Over time, use of SLIT results in a decreased sensitivity to your allergens, decreased symptom severity, and decreased medication use when exposed to the allergens in the environment to which you are sensitive. SLIT works in a similar way to allergy shots, uses the same FDA-approved antigens, and is recognized internationally as safe and effective. By taking drops under the tongue, they are also easier to administer and result in fewer office visits.

If you are new to allergy drops, here’s how your treatment would begin:

  1. Initiate a comprehensive allergy evaluation to assess symptoms and exposures
  2. Complete allergy testing with skin prick or blood tests
  3. Begin using your customized prescription of liquid allergy drops, taken under the tongue
  4. Plan for long-term use for maximum relief (2-5 years)

Call 503-956-9396 to schedule with me for allergy evaluation and treatment today.

More reading

Sublingual Immunotherapy Allergy Treatment
Immunotherapy FAQs
When is the best time to start immunotherapy?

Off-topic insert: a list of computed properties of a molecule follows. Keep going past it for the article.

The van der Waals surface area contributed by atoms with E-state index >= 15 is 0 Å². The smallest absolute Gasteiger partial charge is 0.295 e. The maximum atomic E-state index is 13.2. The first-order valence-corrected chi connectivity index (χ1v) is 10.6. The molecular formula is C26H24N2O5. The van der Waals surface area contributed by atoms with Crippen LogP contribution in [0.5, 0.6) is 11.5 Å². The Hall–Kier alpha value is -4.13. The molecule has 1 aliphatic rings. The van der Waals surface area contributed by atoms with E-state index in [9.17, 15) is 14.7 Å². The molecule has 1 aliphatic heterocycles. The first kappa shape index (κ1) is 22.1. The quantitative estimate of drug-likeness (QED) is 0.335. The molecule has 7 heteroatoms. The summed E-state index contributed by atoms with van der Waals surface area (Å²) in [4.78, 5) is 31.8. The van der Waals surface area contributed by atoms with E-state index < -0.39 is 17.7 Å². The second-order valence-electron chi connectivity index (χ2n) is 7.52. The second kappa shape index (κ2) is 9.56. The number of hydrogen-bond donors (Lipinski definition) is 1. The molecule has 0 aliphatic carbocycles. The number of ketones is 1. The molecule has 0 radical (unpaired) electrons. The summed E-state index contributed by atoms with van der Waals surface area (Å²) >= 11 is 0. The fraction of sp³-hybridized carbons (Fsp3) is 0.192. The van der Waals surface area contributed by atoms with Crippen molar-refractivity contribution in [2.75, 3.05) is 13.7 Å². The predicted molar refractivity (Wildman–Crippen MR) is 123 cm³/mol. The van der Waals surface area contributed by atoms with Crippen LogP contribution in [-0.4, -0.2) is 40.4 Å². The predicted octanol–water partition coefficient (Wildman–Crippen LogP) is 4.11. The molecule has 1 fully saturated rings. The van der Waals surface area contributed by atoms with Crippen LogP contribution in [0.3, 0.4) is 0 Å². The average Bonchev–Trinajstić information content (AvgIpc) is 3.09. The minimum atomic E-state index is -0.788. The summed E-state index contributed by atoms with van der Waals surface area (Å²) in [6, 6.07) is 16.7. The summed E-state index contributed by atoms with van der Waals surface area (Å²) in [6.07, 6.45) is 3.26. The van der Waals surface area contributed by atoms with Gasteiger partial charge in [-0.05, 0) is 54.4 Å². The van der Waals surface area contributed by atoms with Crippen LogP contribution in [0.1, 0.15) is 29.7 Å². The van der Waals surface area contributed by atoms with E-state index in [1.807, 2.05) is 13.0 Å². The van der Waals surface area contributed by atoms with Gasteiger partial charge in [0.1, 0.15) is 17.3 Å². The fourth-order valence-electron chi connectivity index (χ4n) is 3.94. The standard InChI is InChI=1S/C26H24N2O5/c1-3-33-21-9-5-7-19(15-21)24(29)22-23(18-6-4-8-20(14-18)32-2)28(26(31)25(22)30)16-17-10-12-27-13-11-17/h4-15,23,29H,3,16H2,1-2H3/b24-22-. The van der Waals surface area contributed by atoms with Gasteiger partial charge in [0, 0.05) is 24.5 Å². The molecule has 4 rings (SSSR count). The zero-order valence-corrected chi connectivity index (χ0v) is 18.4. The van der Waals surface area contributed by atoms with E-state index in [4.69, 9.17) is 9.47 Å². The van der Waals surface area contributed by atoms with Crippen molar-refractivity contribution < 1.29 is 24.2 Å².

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Stress!! An important element of your health care

stressStress plays a large role in most of our lives. I talk with patients (and myself) about stress very frequently, and troubleshoot the best ways to manage the experience of stress. How do you manage stress? Journaling, reading, exercise, hobbies, meditation are frequently mentioned stress relief strategies.

This Wired magazine article summarizes nicely how the experience of consistent stress affects the entire body. Robert Sapolsky, whose research is featured in the article, is the author of the well known book Why Zebras Don’t Get Ulcers. Aside from the conversation about vaccine development, it’s very informative, well worth the read, and helps to explain why stress is, or should be, a primary focus of health care.